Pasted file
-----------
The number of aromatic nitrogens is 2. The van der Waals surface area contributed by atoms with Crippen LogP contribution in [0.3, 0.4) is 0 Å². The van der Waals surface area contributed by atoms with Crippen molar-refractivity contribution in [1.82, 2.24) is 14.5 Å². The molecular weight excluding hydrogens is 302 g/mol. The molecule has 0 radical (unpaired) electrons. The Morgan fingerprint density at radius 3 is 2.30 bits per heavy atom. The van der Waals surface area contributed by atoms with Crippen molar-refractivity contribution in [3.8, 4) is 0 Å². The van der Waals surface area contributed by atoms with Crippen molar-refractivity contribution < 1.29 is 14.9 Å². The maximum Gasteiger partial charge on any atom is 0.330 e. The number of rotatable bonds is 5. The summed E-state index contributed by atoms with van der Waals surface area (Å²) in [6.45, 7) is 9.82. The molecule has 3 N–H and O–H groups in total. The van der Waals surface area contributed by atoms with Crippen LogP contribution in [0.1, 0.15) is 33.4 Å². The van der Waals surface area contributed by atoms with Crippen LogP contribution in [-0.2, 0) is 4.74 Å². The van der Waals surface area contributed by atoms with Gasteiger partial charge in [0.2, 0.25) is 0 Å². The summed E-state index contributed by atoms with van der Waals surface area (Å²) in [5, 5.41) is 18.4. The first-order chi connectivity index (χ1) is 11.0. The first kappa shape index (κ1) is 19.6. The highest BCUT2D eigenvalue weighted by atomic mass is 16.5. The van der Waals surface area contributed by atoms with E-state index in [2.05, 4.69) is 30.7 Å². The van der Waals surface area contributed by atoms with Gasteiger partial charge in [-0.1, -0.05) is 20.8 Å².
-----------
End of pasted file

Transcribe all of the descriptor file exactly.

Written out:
The number of aromatic nitrogens is 2. The van der Waals surface area contributed by atoms with Crippen LogP contribution in [0.3, 0.4) is 0 Å². The van der Waals surface area contributed by atoms with Crippen molar-refractivity contribution in [1.82, 2.24) is 14.5 Å². The molecular weight excluding hydrogens is 302 g/mol. The molecule has 0 radical (unpaired) electrons. The Morgan fingerprint density at radius 3 is 2.30 bits per heavy atom. The van der Waals surface area contributed by atoms with Crippen molar-refractivity contribution in [3.8, 4) is 0 Å². The van der Waals surface area contributed by atoms with Crippen molar-refractivity contribution < 1.29 is 14.9 Å². The maximum Gasteiger partial charge on any atom is 0.330 e. The number of rotatable bonds is 5. The summed E-state index contributed by atoms with van der Waals surface area (Å²) in [6.45, 7) is 9.82. The molecule has 3 N–H and O–H groups in total. The van der Waals surface area contributed by atoms with Crippen LogP contribution in [0.1, 0.15) is 33.4 Å². The van der Waals surface area contributed by atoms with Crippen LogP contribution in [-0.2, 0) is 4.74 Å². The van der Waals surface area contributed by atoms with Gasteiger partial charge in [0.2, 0.25) is 0 Å². The summed E-state index contributed by atoms with van der Waals surface area (Å²) in [5, 5.41) is 18.4. The first-order chi connectivity index (χ1) is 11.0. The first kappa shape index (κ1) is 19.6. The highest BCUT2D eigenvalue weighted by atomic mass is 16.5. The van der Waals surface area contributed by atoms with E-state index in [2.05, 4.69) is 30.7 Å². The van der Waals surface area contributed by atoms with Gasteiger partial charge in [-0.1, -0.05) is 20.8 Å².